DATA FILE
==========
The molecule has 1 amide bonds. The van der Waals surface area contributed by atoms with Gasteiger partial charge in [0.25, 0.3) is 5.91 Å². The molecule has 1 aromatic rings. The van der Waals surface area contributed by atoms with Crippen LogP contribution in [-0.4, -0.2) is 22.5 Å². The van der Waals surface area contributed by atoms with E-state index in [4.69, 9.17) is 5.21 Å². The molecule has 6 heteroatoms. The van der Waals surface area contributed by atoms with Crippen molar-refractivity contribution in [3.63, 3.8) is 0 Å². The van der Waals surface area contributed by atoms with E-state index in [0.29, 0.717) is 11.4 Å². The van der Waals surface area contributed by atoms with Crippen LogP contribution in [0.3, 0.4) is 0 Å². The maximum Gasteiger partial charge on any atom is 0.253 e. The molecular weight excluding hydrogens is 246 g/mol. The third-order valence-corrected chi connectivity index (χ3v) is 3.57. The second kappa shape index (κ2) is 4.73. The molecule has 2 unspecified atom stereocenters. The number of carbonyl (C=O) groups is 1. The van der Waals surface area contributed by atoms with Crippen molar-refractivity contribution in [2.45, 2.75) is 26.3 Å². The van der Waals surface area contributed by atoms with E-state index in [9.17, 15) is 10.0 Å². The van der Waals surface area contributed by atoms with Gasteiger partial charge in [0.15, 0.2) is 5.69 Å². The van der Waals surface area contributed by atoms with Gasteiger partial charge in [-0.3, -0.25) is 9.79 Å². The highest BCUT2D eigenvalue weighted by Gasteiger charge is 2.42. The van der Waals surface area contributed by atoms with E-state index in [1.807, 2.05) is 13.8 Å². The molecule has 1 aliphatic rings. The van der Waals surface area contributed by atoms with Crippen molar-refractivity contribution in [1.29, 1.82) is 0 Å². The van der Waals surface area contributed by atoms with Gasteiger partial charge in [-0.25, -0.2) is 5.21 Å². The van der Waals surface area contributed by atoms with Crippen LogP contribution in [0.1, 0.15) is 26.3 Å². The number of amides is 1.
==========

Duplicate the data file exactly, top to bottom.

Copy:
The molecule has 1 amide bonds. The van der Waals surface area contributed by atoms with Gasteiger partial charge in [0.25, 0.3) is 5.91 Å². The molecule has 1 aromatic rings. The van der Waals surface area contributed by atoms with Crippen LogP contribution in [-0.4, -0.2) is 22.5 Å². The van der Waals surface area contributed by atoms with E-state index in [4.69, 9.17) is 5.21 Å². The molecule has 6 heteroatoms. The van der Waals surface area contributed by atoms with Crippen molar-refractivity contribution in [3.63, 3.8) is 0 Å². The van der Waals surface area contributed by atoms with E-state index in [0.29, 0.717) is 11.4 Å². The van der Waals surface area contributed by atoms with Crippen LogP contribution in [0.3, 0.4) is 0 Å². The maximum Gasteiger partial charge on any atom is 0.253 e. The molecular weight excluding hydrogens is 246 g/mol. The third-order valence-corrected chi connectivity index (χ3v) is 3.57. The second kappa shape index (κ2) is 4.73. The molecule has 2 unspecified atom stereocenters. The number of carbonyl (C=O) groups is 1. The van der Waals surface area contributed by atoms with Crippen molar-refractivity contribution in [2.45, 2.75) is 26.3 Å². The van der Waals surface area contributed by atoms with E-state index in [9.17, 15) is 10.0 Å². The van der Waals surface area contributed by atoms with Gasteiger partial charge in [0.15, 0.2) is 5.69 Å². The van der Waals surface area contributed by atoms with Gasteiger partial charge in [-0.3, -0.25) is 9.79 Å². The highest BCUT2D eigenvalue weighted by Gasteiger charge is 2.42. The van der Waals surface area contributed by atoms with E-state index in [1.807, 2.05) is 13.8 Å². The molecule has 1 aliphatic rings. The van der Waals surface area contributed by atoms with Crippen molar-refractivity contribution in [1.29, 1.82) is 0 Å². The van der Waals surface area contributed by atoms with Gasteiger partial charge in [-0.25, -0.2) is 5.21 Å². The van der Waals surface area contributed by atoms with Crippen LogP contribution in [0.1, 0.15) is 26.3 Å². The number of amides is 1.